The role of operating systems has evolved over time, from sharing one device’s resources among many users in the mainframe era, to providing convenient user interface, storage, and networking abstractions in the personal computer era. As we transition to the ubiquitous computing era, operating systems must now manage a user’s information and computation across many computers and devices. Yale is developing new operating system architectures, application environments, and security frameworks to meet today’s challenges across the computing spectrum, including IoT devices, cyber-physical systems (such as self-driving cars and quadcopters), cloud computers, and blockchain ecosystems.
Faculty working in this area:
|Abhishek Bhattacharjeeemail@example.com||Bhattacharjee Group|
|Avi Silberschatzfirstname.lastname@example.org||Silberschatz Group|
|Robert Souléemail@example.com||Soulé Group|
|Anurag Khandelwalfirstname.lastname@example.org||Khandelwal Group|
Highlights in this area:
Abhishek Bhattacharjee and his students are buildinging next-generation operating systems for emerging heterogeneous computer systems. The waning of Moore’s Law and Dennard scaling as well as the widespread success of AI have prompted systems designers to embrace heterogeneity in hardware. Today’s systems integrate tightly- and loosely-coupled accelerators, ranging from GPUs, TPUs, neural network hardware, DSPs, etc., a swath of heterogeneous memory devices, ranging from high-bandwidth to non-volatile memories, with a complex amalgam of operating systems, drivers, firmware, runtimes, and languages. Abhishek’s group studies the hardware/software interface and the OS abstractions best suited to make these complex systems programmable.
Anurag Khandelwal and his team are exploring the design for an Operating System stack for emerging serverless and disaggregated architectures. Over the last few years, signiﬁcant improvements in inter-server network performance, coupled with stagnating intra-server interconnect performance, have driven advances in data center resource disaggregation — where server compute, memory and storage resources are physically separated into network attached resource “blades”. However, actualizing the beneﬁts of resource disaggregation while ensuring application performance requires operating system (OS) support. Unfortunately, existing approaches expose a hard tradeoff between application performance on one hand and resource elasticity on the other. Anurag’s group is exploring a fundamentally new network-centric design for the disaggregated OS — one that places resource management and access functionality in the data center network fabric to break the above tradeoff.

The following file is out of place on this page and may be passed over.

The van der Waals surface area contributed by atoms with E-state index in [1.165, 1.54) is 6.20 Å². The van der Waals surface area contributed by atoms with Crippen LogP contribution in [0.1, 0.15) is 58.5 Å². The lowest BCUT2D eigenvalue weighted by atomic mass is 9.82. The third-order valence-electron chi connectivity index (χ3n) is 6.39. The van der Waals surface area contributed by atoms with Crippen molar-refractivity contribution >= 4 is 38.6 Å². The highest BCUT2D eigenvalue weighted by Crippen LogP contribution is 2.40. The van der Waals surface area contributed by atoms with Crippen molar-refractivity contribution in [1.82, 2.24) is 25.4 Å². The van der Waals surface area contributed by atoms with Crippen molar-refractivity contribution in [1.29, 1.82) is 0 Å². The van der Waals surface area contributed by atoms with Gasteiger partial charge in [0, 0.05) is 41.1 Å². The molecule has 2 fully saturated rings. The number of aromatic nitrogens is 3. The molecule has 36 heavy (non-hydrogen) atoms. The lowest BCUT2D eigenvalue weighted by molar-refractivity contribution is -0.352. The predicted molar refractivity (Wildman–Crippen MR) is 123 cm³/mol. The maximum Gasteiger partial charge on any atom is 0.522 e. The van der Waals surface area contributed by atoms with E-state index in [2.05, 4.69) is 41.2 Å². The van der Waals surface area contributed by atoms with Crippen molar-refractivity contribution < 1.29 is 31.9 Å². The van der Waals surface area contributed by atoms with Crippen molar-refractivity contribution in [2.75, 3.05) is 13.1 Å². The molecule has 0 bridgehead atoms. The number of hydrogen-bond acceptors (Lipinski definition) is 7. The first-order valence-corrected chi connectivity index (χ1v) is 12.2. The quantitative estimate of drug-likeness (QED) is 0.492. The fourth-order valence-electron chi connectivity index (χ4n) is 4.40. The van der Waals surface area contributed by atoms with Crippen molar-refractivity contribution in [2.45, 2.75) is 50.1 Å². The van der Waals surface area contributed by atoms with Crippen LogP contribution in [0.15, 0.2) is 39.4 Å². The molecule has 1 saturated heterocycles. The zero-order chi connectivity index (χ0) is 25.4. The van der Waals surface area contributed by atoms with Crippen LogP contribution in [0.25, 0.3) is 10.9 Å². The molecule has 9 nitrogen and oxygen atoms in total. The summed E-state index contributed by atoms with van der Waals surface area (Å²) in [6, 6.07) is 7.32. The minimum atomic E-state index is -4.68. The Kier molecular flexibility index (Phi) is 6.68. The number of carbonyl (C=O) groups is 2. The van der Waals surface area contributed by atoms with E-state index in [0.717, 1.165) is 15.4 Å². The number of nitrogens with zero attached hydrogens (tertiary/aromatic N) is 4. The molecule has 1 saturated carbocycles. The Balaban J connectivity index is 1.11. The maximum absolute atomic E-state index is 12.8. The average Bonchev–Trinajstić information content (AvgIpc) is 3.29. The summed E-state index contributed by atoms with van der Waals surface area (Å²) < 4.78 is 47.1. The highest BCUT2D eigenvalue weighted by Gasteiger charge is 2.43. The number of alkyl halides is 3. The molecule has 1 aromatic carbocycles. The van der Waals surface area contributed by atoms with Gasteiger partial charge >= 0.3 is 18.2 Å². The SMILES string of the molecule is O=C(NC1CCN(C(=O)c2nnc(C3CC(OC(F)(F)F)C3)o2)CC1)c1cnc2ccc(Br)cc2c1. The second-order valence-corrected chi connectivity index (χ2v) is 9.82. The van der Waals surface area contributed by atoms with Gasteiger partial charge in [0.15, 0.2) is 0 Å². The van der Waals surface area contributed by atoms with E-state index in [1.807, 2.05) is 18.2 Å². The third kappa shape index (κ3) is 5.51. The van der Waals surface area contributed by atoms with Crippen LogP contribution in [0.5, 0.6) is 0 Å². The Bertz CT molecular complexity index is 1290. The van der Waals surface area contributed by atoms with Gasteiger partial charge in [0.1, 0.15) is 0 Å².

Zhong Shao and his FLINT team at Yale are working to develop a new class of formally verified operating systems for modern heterogeneous platforms. In the last few years, they have made multiple breakthroughs showing that building a hacker-resistant concurrent OS kernel is not only feasible but also practical. They developed a novel language-based account of certified concurrent abstraction layers, advocated abstraction over a particularly rich class of specification (called deep specification), and then constructed new methodologies and tools for formally specifying, programming, verifying, and composing abstraction layers. They have successfully developed the CertiKOS operating system and verified its contextual functional correctness in Coq. CertiKOS is written in 6500 lines of C and x86 assembly and runs on stock x86 multicore machines. This is the world’s first proof of functional correctness of a complete, general-purpose concurrent OS kernel with fine-grained locking. Shao and his team are now working on expanding the CertiKOS infrastructure so it can be applied to support more advanced system software for modern heterogeneous platforms and distributed enclaves.
Lin Zhong and his team are examining some foundational assumptions made by modern OSes in the context of mobile and edge computing. First, modern OSes assume permissive and weak languages such as C; as a result, they feature complex, error-prone mechanisms to ensure correctness at runtime, leading to poor efficiency and availability. Using the Rust language, Lin’s team has constructed an experimental OS called Theseus to explore the power of language and compiler-based mechanisms. Theseus enforces many correctness invariants and even realize traditional OS-based functions at compile-time. Second, modern OSes assume complete trust from the user and their applications and as a result, they have unfettered access to application data by design. Lin’s team is exploring both incremental changes to existing OSes, e.g., Linux, and clean-slate designs to decouple virtualization, the essential role of OS, from data access.